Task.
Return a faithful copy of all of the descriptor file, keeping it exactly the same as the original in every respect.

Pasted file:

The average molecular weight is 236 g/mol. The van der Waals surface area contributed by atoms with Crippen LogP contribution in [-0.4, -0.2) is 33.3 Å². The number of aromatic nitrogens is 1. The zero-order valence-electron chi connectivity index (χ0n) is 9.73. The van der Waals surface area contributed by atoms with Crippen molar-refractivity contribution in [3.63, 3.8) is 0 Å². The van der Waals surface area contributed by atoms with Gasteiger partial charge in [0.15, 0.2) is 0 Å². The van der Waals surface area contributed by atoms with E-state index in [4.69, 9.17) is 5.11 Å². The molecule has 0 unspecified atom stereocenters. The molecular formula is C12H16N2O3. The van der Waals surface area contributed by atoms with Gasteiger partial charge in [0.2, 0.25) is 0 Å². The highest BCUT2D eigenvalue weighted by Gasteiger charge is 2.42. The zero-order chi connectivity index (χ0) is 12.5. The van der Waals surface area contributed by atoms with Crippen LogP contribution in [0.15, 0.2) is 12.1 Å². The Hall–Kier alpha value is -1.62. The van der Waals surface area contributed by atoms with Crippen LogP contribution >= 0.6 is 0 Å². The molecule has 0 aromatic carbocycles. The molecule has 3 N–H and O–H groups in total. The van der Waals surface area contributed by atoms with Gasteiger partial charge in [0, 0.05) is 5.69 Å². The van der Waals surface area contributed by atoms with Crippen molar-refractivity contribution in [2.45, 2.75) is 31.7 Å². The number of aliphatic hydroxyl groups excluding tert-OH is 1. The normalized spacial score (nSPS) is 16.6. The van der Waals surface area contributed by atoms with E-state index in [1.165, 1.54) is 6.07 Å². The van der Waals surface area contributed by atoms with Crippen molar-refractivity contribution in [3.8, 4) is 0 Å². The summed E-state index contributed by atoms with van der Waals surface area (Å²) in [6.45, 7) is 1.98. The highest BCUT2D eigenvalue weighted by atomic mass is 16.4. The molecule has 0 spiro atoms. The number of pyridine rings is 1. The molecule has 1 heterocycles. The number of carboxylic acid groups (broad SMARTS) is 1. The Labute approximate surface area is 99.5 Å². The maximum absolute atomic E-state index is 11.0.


The average molecular weight is 236 g/mol. The van der Waals surface area contributed by atoms with Crippen LogP contribution in [-0.4, -0.2) is 33.3 Å². The number of aromatic nitrogens is 1. The zero-order valence-electron chi connectivity index (χ0n) is 9.73. The van der Waals surface area contributed by atoms with Crippen molar-refractivity contribution in [3.63, 3.8) is 0 Å². The van der Waals surface area contributed by atoms with Gasteiger partial charge in [0.15, 0.2) is 0 Å². The van der Waals surface area contributed by atoms with E-state index in [4.69, 9.17) is 5.11 Å². The molecule has 0 unspecified atom stereocenters. The molecular formula is C12H16N2O3. The van der Waals surface area contributed by atoms with Gasteiger partial charge in [0.2, 0.25) is 0 Å². The highest BCUT2D eigenvalue weighted by Gasteiger charge is 2.42. The zero-order chi connectivity index (χ0) is 12.5. The van der Waals surface area contributed by atoms with Crippen LogP contribution in [0.15, 0.2) is 12.1 Å². The Hall–Kier alpha value is -1.62. The van der Waals surface area contributed by atoms with Crippen LogP contribution >= 0.6 is 0 Å². The molecule has 0 aromatic carbocycles. The molecule has 3 N–H and O–H groups in total. The van der Waals surface area contributed by atoms with Gasteiger partial charge in [0, 0.05) is 5.69 Å². The van der Waals surface area contributed by atoms with Crippen molar-refractivity contribution in [2.45, 2.75) is 31.7 Å². The number of aliphatic hydroxyl groups excluding tert-OH is 1. The normalized spacial score (nSPS) is 16.6. The van der Waals surface area contributed by atoms with E-state index in [1.165, 1.54) is 6.07 Å². The van der Waals surface area contributed by atoms with Crippen molar-refractivity contribution in [3.8, 4) is 0 Å². The summed E-state index contributed by atoms with van der Waals surface area (Å²) in [6.45, 7) is 1.98. The highest BCUT2D eigenvalue weighted by atomic mass is 16.4. The molecule has 0 spiro atoms. The number of pyridine rings is 1. The molecule has 1 heterocycles. The number of carboxylic acid groups (broad SMARTS) is 1. The Labute approximate surface area is 99.5 Å². The maximum absolute atomic E-state index is 11.0.